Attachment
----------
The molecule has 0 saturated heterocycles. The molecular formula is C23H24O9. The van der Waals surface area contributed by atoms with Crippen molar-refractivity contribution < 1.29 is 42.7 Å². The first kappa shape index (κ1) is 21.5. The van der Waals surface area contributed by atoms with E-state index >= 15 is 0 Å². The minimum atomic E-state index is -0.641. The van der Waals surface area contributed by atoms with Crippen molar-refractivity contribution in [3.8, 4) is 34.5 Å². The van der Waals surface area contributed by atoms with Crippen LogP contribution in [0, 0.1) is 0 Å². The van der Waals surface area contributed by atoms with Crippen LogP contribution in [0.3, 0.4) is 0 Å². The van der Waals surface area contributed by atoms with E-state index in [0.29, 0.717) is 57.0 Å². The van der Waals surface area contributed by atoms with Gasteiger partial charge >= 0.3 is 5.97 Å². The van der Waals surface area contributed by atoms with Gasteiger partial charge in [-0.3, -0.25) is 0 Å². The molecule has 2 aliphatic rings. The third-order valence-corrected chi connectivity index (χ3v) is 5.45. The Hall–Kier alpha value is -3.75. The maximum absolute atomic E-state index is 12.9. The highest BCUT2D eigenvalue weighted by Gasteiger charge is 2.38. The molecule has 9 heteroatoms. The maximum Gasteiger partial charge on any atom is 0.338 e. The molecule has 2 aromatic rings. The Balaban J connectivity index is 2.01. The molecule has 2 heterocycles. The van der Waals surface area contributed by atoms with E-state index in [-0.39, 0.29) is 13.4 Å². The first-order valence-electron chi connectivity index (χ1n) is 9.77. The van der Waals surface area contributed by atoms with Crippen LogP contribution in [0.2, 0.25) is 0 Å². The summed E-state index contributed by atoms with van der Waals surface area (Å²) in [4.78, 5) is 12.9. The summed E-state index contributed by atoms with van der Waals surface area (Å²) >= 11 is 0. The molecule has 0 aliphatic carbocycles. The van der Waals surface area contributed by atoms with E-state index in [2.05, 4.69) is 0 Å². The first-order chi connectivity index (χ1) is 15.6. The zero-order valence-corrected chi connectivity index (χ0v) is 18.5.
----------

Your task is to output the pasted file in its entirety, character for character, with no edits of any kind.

The molecule has 0 saturated heterocycles. The molecular formula is C23H24O9. The van der Waals surface area contributed by atoms with Crippen molar-refractivity contribution < 1.29 is 42.7 Å². The first kappa shape index (κ1) is 21.5. The van der Waals surface area contributed by atoms with E-state index >= 15 is 0 Å². The minimum atomic E-state index is -0.641. The van der Waals surface area contributed by atoms with Crippen molar-refractivity contribution in [3.8, 4) is 34.5 Å². The van der Waals surface area contributed by atoms with Crippen LogP contribution in [0, 0.1) is 0 Å². The van der Waals surface area contributed by atoms with Crippen LogP contribution in [0.3, 0.4) is 0 Å². The van der Waals surface area contributed by atoms with E-state index in [0.29, 0.717) is 57.0 Å². The van der Waals surface area contributed by atoms with Gasteiger partial charge >= 0.3 is 5.97 Å². The van der Waals surface area contributed by atoms with Gasteiger partial charge in [-0.3, -0.25) is 0 Å². The molecule has 2 aliphatic rings. The third-order valence-corrected chi connectivity index (χ3v) is 5.45. The Hall–Kier alpha value is -3.75. The maximum absolute atomic E-state index is 12.9. The highest BCUT2D eigenvalue weighted by Gasteiger charge is 2.38. The molecule has 9 heteroatoms. The maximum Gasteiger partial charge on any atom is 0.338 e. The molecule has 2 aromatic rings. The Balaban J connectivity index is 2.01. The molecule has 2 heterocycles. The van der Waals surface area contributed by atoms with E-state index in [-0.39, 0.29) is 13.4 Å². The first-order valence-electron chi connectivity index (χ1n) is 9.77. The van der Waals surface area contributed by atoms with Crippen LogP contribution in [0.2, 0.25) is 0 Å². The summed E-state index contributed by atoms with van der Waals surface area (Å²) in [4.78, 5) is 12.9. The summed E-state index contributed by atoms with van der Waals surface area (Å²) >= 11 is 0. The molecule has 0 aliphatic carbocycles. The van der Waals surface area contributed by atoms with E-state index in [2.05, 4.69) is 0 Å². The first-order chi connectivity index (χ1) is 15.6. The zero-order valence-corrected chi connectivity index (χ0v) is 18.5.